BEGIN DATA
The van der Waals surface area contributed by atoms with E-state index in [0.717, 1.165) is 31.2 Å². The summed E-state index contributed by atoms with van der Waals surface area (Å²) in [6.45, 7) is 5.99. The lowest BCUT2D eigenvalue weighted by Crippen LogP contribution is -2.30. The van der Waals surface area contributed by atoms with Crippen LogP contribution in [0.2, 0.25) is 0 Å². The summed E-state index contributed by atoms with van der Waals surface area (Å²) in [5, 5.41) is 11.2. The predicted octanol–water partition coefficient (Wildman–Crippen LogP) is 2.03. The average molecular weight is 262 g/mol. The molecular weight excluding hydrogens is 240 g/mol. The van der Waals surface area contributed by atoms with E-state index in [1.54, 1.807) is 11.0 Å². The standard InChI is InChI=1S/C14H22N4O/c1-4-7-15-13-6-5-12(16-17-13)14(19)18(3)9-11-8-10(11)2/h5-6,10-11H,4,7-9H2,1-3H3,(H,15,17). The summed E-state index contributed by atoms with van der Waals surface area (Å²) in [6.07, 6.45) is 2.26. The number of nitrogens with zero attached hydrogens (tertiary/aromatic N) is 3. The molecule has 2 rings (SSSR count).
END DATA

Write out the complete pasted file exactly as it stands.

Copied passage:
The van der Waals surface area contributed by atoms with E-state index in [0.717, 1.165) is 31.2 Å². The summed E-state index contributed by atoms with van der Waals surface area (Å²) in [6.45, 7) is 5.99. The lowest BCUT2D eigenvalue weighted by Crippen LogP contribution is -2.30. The van der Waals surface area contributed by atoms with Crippen LogP contribution in [0.2, 0.25) is 0 Å². The summed E-state index contributed by atoms with van der Waals surface area (Å²) in [5, 5.41) is 11.2. The predicted octanol–water partition coefficient (Wildman–Crippen LogP) is 2.03. The average molecular weight is 262 g/mol. The molecular weight excluding hydrogens is 240 g/mol. The van der Waals surface area contributed by atoms with E-state index in [1.54, 1.807) is 11.0 Å². The standard InChI is InChI=1S/C14H22N4O/c1-4-7-15-13-6-5-12(16-17-13)14(19)18(3)9-11-8-10(11)2/h5-6,10-11H,4,7-9H2,1-3H3,(H,15,17). The summed E-state index contributed by atoms with van der Waals surface area (Å²) in [6.07, 6.45) is 2.26. The number of nitrogens with zero attached hydrogens (tertiary/aromatic N) is 3. The molecule has 2 rings (SSSR count).